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Chapter 19 DBQ
Rachael Klaisson 14 February 2013
Transcript of Chapter 19 DBQ
Nick Meusburger Faith Healing
and Old Practices Sickness, pain, and disease were a great part of European life in the eighteenth century and therefore the Enlightenment's growing focus on discovering the laws of nature and on human problems gave rise to a great deal of research and experimentation in finding many different ways to treat these ailments. Hospitals and Surgery Midwifery Many people in the 18th century, even those without illness, turned to Christ and the Christian church in times of trouble.
In Document 4, John Wesley, founder of the Methodist Church, describes a mystical emotional conversion in a journal.
His account describes how he felt that Christ "saved him from the law of sin and death" and therefore would save him from anything such as illness in the future.
Many converts and Christians believed that if they were ill, God could save them. They thought that simply praying would take away their illness.
Wesley is biased toward faith healing because as a Christian convert, he believes in the omnipotent power of God. Document 7 offers Christianity as a consolation, a means for comfort when ill rather than a cure-all.
The author of this document, William Buchan was a physician and therefore would not have believed in the healing powers of religion, instead trusting actual healing done by science and medicine. Another old fashioned method for fighting illness was bloodletting, which is when veins and arteries are severed and let to drain of any "tainted" blood so as to relieve the patient of their ailment.
In Document 6, an excerpt for Memoirs of the Royal Academy of Surgery describes what the Ancients of Greek and Rom society believed about bloodletting and how after two thousand years, the disease still trust this form of treatment.
The author of this piece is against bloodletting, as he believes the observations that seem to support this practice were wrong and that simply draining blood from specific parts of a body near a pain does not solve the problem. Small pox was a huge epidemic in the eighteenth century and even prior to that. There was not much treatment for it and many died.
The author of Document 3, Lady Wortley Montagu, developed a way to prevent small pox in young children called engrafting, when a small piece of a small pox blister is placed under the patient's skin therefore introducing them to the virus enough so they can develop an immunity with a much milder infection than inhaling the disease.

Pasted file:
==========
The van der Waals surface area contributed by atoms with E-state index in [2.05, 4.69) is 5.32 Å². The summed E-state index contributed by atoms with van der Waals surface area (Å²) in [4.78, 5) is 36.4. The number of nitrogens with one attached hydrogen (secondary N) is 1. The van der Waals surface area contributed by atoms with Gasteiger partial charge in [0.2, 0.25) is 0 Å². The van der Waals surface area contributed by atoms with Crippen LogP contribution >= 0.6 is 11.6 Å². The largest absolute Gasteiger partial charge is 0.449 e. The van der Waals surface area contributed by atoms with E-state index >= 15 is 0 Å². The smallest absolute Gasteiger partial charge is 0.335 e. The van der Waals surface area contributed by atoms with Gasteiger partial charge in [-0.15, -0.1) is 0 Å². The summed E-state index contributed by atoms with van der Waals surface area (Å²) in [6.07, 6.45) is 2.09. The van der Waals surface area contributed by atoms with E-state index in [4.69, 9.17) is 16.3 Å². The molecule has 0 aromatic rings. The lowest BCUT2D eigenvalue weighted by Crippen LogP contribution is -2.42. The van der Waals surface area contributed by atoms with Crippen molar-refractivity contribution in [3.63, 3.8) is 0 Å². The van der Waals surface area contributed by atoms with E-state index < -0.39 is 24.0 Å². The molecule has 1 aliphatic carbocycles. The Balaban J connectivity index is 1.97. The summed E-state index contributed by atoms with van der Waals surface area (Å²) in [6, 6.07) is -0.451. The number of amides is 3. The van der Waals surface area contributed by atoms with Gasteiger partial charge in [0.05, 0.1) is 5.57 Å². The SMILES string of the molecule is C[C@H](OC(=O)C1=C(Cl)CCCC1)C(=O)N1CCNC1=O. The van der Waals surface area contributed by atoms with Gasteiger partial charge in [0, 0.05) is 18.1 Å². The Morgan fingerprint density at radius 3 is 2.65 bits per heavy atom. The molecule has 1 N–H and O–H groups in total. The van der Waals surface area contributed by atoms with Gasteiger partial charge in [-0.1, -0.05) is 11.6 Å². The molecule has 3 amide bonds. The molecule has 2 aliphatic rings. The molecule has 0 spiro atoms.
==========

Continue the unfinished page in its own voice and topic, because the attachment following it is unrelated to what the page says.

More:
In the letter, she asserts her intent to use the method on her own son showing her extreme bias towards the procedure, seeing as she developed it.
This became general practice and led to the ultimate disappearance of small pox after her method was refined by Sir Edward Jenner's vaccination. Document 5 depicts a growing need for surgeons and surgery because of all of the new technologies and opportunities for calamity or broken bones.
The author of this document, John Atkins, an English surgeon, is biased towards surgery because as a surgeon, injuries keep him in work. The more need for surgery, the more money he can make. Document 8 offers a description of a hospital called Hotel-Dieu in Paris, France.
Diderot offers this description in his Encylcopedia, therefore making it a hopefully unbiased source. However, his description does not make hospitals sound appealing at all.
He discusses how cramped the hospital seems as well as the contamination in the air.
His most blatant depiction is that of "the spectacle of suffering and agony on every hand." This places a negative view on hospitals. Though required and becoming a staple in every town, as can be seen today, the hospitals of the eighteenth century as depicted by Diderot were unsanitary, cramped, and generally depressing to be in. A new method of surgery was developed to treat intracranial diseases called trepanation where doctors would drill a hole in the patient's head.
Document 10 depicts this surgery in a drawing.
This marks a start to procedures done by cutting into the body and working with the organs versus praying or using non-surgical means to treat patients. Midwives used many methods to help mothers give birth.
Document 1, A Directory for Midwives written by Nicholas Culpeper is a passage about herbs and their medical qualities.
He tells midwives that many people have herbs in their gardens but don't even know their virtues and that they should tell these people about the qualities they possess.
This shows the development of medical minds. Not only would those trained in medicine become knowledgeable about treatment, but everyday people with herbs in their gardens would be able to treat themselves and others. Another document on midwifery is found in Document 2, an English translation of "The Art of Midwifery Improved", showing that midwifery and giving birth was extremely prominent in the eighteenth century.
This document discusses the growing volume of men in the business of midwifery, as it used to be a primarily women centered business.
The author being a male, is inclined to support men joining this business and will see their skill.